Letter from Reston
It's Back to the Future For 2 Former AOL Executives
A fortuitously named World Wide Web consulting company recently nabbed two content experts from America Online Inc. to boost the fledgling firm's talent pool.
The Dot Com Group is a year-old company based in Reston that develops solutions to improve Internet usage for consumers.
Russell Medeiros, former director of AOL's user interface design group, left AOL a month ago after working there for 12 years, starting with the company's customer support group. Bill O'Luanaigh, former product manager for AOL's most popular channels, including weather, health and e-commerce, joined the Dot Com Group three months ago after working at AOL for almost five years.
O'Luanaigh became interested in the Dot Com Group when he was doing consulting work with AOL Instant Messenger, and Dot Com founder Simon Rakoff was working on the same project. O'Luanaigh quit full-time work at AOL early this year.
"We struck up a nice relationship," Rakoff said.
Medeiros first heard of the Dot Com Group after his wife chatted with Rakoff at their 10-year high school reunion. Medeiros and Rakoff, Rakoff, had lunch to talk about the industry. Soon after Medeiros started going through the process of transitioning out of AOL and into what he said was an exciting start-up company.
"I saw the Dot Com Group as another opportunity to capture the sense of doing revolutionary, ground-breaking work," Medeiros said of Dot Com, which studies and designs better ways to use the Internet. "I felt that I could take my [AOL experience] and parlay that into something that would do as much good and have as much impact as AOL did."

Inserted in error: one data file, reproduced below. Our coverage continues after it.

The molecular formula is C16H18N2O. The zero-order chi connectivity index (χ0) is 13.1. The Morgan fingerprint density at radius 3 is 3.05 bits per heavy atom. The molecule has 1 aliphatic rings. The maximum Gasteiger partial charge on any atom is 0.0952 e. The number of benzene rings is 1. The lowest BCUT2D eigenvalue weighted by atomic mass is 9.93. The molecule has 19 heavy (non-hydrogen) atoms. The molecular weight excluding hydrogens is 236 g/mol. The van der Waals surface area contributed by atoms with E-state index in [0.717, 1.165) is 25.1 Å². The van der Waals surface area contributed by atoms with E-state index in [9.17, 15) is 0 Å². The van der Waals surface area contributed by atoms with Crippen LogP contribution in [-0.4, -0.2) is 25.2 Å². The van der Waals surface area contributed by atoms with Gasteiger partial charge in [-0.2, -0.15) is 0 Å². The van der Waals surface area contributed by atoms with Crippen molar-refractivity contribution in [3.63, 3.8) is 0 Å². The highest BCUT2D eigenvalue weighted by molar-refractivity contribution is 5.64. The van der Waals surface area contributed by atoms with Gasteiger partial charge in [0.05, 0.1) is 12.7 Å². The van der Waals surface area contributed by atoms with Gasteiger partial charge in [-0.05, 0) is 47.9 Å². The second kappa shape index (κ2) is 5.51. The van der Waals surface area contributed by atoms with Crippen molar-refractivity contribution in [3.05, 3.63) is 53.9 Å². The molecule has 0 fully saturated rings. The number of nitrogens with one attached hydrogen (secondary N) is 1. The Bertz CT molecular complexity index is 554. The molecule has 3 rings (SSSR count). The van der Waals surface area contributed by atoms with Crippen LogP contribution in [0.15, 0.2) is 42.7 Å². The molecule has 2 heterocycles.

Both men had vested -- or graduated, as AOL-ites call it -- their AOL stock options much earlier in their careers, so losing the financial benefits from AOL was not a concern.
"I enjoy being able to have an impact on a daily basis," O'Luanaigh said. "There is a real opportunity for me to expand professionally here."
-- Amy Joyce
Broadwing Links Up With E-Net
Cincinnati Internet company Broadwing Inc. made a $10.8 million investment in Germantown-based e-Net Corp., an Internet telecommunications software firm.
Broadwing will have an 18.26 percent stake in e-Net, and will become the sole provider of network capacity for e-Net's ZeroPlus.com subsidiary, which provides Internet telephone numbers to place PC-to-PC phone calls.
The company has had minimal revenues this year, and has 34 employees.
E-Net stock surged on the news Wednesday, going from less than $4 a share to end the week at $8.62.
Lessons in Efficiency
Acting on a promise to run the school system with the efficiency and effectiveness of a business, Prince George's County School Superintendent Iris T. Metts unveiled her business advisory round table last week.
The 40-member panel, made up of representatives from local businesses, nonprofits and quasi-public organizations, will act as a liaison between the business community and the school system.
In addition to supporting the school system by recruiting more certified teachers and 10,000 reading program mentors, the round table will provide business expertise to various departments in the school system.
Sequoia Software Gets A $33 Million Boost
Sequoia Software Corp. secured $33 million in third-round financing from a group of venture funds and individual investors.
Sequoia, which provides Internet portals using the XML language, will use the money to boost its sales and marketing efforts, as well as to further develop its product.
Investors included Baker Communications Fund, Divine interVentures Inc., as well as existing investors Anthem Capital, Mid Atlantic Venture Funds and Flanders Language Valley Fund. Andrew Filipowski of Divine and Rick Faint, chief executive of Sequoia, each invested personally. Filipowski and representatives of Baker will take a seat on Sequoia's board.